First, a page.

It was a difficult day for the team, but we saw some good results nevertheless. Nilomi continued her impressive run in the U12 girls, with a draw against a player rated 1845- the 9th seed in the tournament. On 4 out of 6, she has a big match tomorrow, up against the 2nd seed! Remy had a victory today and moves to 3.5 points out of 6. As it happens, he also faces the number 2 seed in his section tomorrow- so tough matches for both of our Under 12 competitors.

The pick of today’s matches was produced by Daniel. Coach Neil prepared him in the King’s Indian by showing him a game by Mikhail Tal, and he was clearly inspired by it. We all agreed he was playing like Tal as, with the black pieces, he made the aggressive pawn break f5 and seized control of the centre. He also used a manoeuvre which may spark a revolution in King’s Indian strategy. He put his bishop on b7 and although Neil was disapproving at first, claiming it was the wrong square for the bishop in this opening, he soon used this bishop to win white’s d5 pawn and penetrate decisively on the a8-h1 diagonal. He drove white’s king out of safety and soon mated along the second rank.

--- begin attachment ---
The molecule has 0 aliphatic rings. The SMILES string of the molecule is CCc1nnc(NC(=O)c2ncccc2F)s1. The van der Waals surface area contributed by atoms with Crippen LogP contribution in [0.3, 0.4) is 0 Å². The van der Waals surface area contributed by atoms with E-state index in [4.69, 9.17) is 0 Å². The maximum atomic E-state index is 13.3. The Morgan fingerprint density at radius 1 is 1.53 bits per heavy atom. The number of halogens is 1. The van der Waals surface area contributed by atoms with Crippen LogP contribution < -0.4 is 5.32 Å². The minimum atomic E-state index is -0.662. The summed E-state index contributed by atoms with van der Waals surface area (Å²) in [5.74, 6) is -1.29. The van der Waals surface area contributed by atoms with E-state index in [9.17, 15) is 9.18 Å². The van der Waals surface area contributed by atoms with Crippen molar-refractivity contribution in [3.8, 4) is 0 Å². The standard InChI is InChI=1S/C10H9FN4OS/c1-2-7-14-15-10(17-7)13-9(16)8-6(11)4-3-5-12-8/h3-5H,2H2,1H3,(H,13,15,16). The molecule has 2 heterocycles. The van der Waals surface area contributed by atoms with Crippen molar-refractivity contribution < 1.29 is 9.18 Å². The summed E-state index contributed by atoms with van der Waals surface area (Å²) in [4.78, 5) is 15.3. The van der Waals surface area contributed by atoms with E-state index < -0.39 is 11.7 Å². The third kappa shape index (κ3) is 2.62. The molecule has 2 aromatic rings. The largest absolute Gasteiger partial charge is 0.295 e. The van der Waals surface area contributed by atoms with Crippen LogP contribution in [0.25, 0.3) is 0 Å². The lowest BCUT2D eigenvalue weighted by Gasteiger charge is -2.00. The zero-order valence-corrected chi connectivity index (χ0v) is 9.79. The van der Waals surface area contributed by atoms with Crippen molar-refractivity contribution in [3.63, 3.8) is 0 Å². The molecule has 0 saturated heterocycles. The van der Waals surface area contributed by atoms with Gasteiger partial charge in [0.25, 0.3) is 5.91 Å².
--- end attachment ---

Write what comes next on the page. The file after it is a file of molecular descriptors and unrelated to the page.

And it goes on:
The other results didn’t go England’s way, but they all had close games and it was a timely reminder that there are no easy games in this very high-level competition. Tomorrow is a big day with 2 rounds, so look out for the next report! By the way, all the results and quite a few of the games can be found on the Chess Results website. Here is a link to the Under 8 section — — (from here it’s easy to navigate to the other sections)

Day 4 Report – from Tibo Rushbrooke

The games were hard fought today, with every one lasting at least two and a half hours. Though nerve-wracking for the parents, it was a testament to how much effort the players put in. The rest day tomorrow will be an excellent chance for everyone to refresh their minds and recharge.

James was up against the 5th seed in the Under 10 competition, rated 1934 (nearly 400 points above him), and gave the stronger player a good game. He found an inventive tactic, giving up two rooks for a queen in order to play f4, uncovering an attack on the rook on e1 and also threatening f5 with pressure on the kingside. Unfortunately, black had too much counter play and James lost in the end.

Sohum faced a much higher-rated player once again and repeated his achievement from yesterday, drawing the match with accurate and impressive chess. The other Under 8s were defeated, but in long and close matches.